[Python-ideas] Different bases format specification

T.B. bauertomer at gmail.com
Sat Dec 3 06:06:42 CET 2011

On 2011-12-03 06:31, Nick Coghlan wrote:
>>> 2. The explicit 'b', 'o' and 'x' codes are related to integer literal
>>> notation (0b10, 0o777, 0x1F), not to the second argument to int()
>> That one reason I wrote: "It might be a nice mnemonic using 'b' instead,
>> standing for 'base'. Then the default base will be 2."
> And the symmetry with the integer literal codes will still be lost.

All is not lost. "{:b}".format(num) would still print numbers in binary 
notion. Only when using an optional field it will change the output. One 
far-reaching solution for the symmetry break is allowing ALL integer 
literal codes to have that optional field, and each literal code will 
have its own default base: b->2, o->8, d->10, x->16.

>> Anyway, I think there should be 'B' and 'O' presentation types, that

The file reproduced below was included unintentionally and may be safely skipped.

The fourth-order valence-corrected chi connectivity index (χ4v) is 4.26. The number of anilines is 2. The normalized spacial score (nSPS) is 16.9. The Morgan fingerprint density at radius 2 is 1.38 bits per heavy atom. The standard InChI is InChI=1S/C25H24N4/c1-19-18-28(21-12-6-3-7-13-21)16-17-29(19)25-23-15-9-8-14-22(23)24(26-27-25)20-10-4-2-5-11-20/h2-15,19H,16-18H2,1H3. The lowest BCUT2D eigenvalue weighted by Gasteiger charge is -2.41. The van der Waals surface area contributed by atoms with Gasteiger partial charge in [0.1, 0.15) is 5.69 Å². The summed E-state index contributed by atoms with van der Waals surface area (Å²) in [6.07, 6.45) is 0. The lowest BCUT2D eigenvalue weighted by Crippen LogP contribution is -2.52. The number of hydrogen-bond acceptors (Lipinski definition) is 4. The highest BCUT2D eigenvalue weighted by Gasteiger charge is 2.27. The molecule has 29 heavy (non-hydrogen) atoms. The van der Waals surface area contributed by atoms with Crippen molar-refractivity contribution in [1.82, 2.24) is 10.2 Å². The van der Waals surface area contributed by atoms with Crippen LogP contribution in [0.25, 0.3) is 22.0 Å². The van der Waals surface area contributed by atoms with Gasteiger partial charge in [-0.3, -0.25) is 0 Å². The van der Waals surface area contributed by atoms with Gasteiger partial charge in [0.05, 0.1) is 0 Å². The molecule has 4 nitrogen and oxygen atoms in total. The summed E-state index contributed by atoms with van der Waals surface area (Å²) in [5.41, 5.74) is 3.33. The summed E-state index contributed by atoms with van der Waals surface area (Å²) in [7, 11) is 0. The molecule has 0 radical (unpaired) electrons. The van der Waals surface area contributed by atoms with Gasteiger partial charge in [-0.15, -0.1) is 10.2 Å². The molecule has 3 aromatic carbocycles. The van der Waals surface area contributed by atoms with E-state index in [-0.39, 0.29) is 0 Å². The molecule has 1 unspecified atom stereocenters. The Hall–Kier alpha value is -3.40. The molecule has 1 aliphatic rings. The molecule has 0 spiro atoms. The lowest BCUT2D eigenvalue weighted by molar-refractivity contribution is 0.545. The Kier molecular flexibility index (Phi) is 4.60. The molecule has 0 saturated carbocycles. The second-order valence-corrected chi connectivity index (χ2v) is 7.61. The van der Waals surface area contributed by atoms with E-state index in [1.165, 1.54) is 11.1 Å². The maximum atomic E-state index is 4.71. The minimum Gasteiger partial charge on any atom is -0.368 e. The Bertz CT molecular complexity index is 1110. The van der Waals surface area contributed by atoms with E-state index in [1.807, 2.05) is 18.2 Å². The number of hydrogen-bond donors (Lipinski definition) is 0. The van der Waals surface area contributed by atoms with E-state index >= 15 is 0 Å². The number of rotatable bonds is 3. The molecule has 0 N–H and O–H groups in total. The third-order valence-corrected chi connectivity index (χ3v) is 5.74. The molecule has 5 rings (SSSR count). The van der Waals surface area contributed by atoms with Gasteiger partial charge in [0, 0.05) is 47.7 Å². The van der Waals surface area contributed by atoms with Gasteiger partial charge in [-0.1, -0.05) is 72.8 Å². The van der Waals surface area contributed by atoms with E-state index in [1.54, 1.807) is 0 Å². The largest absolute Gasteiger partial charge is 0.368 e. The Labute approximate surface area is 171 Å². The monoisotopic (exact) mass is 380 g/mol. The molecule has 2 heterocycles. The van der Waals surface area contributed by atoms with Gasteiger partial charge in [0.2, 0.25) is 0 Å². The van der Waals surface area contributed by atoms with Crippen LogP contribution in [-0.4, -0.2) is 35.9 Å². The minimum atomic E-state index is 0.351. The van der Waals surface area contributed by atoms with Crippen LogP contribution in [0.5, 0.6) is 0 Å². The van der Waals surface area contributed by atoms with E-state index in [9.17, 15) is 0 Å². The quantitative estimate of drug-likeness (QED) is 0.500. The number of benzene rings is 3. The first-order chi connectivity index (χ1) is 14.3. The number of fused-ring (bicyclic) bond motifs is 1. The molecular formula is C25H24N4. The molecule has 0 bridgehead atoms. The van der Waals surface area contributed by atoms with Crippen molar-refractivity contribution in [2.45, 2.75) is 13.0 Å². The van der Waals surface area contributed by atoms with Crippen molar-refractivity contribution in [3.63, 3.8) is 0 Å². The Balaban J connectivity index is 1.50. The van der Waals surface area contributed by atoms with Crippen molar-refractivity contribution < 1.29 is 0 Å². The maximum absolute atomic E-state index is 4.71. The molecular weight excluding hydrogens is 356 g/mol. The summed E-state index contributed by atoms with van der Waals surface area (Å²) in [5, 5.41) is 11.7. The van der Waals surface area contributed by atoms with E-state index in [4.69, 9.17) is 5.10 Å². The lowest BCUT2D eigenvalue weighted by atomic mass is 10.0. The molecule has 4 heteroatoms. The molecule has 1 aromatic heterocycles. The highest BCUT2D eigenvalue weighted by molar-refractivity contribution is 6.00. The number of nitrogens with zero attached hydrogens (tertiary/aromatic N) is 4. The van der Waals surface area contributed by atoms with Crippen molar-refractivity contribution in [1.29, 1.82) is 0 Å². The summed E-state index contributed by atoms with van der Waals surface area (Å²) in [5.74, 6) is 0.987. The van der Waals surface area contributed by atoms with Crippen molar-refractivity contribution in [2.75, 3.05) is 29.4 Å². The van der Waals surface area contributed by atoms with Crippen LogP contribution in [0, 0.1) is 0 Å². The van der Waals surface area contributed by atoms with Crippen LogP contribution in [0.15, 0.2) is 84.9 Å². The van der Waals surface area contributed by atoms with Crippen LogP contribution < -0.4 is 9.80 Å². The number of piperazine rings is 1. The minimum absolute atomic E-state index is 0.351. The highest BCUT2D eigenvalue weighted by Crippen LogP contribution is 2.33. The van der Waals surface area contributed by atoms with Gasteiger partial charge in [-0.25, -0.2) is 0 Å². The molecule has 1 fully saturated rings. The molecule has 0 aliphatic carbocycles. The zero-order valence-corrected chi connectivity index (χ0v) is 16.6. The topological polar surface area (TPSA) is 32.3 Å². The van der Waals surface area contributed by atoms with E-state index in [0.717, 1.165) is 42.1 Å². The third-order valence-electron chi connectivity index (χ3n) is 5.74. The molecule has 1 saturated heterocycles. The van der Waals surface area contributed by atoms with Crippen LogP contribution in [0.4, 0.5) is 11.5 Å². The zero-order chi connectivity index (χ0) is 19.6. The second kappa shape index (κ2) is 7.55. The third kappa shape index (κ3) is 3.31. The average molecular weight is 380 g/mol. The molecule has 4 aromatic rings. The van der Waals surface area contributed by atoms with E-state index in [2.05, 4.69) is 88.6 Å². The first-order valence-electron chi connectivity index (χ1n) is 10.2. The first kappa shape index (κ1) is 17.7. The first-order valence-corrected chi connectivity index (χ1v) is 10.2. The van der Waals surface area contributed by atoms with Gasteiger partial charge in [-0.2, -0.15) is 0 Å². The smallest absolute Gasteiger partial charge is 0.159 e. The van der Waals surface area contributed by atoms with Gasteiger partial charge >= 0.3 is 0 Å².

>> will be used for outputting '0B' and '0O' prefixes.

Horrors such as an uppercase-only file/shell/whatever still exist. They 
are rare and you'll usually call upper() before sending a 
message/writing to a file to them, but it might worth adding 'B'.

 > If you really want that (Why would you?) and so long as the numbers
 > aren't negative:
 >      "0B{:b}".format(number)
 >      "0O{:o}".format(number)
 > The only reason 'X' is provided for hexadecimal formatting is to
 > capitalize the letters that appear within the number itself.

0B111 and -0O755 are *current* valid python tokens. There is no 
"elegant" way of outputting those tokens. I suggested 'B' and 'O' as a 
side-effect, because bases > 10 have some digits as letters.


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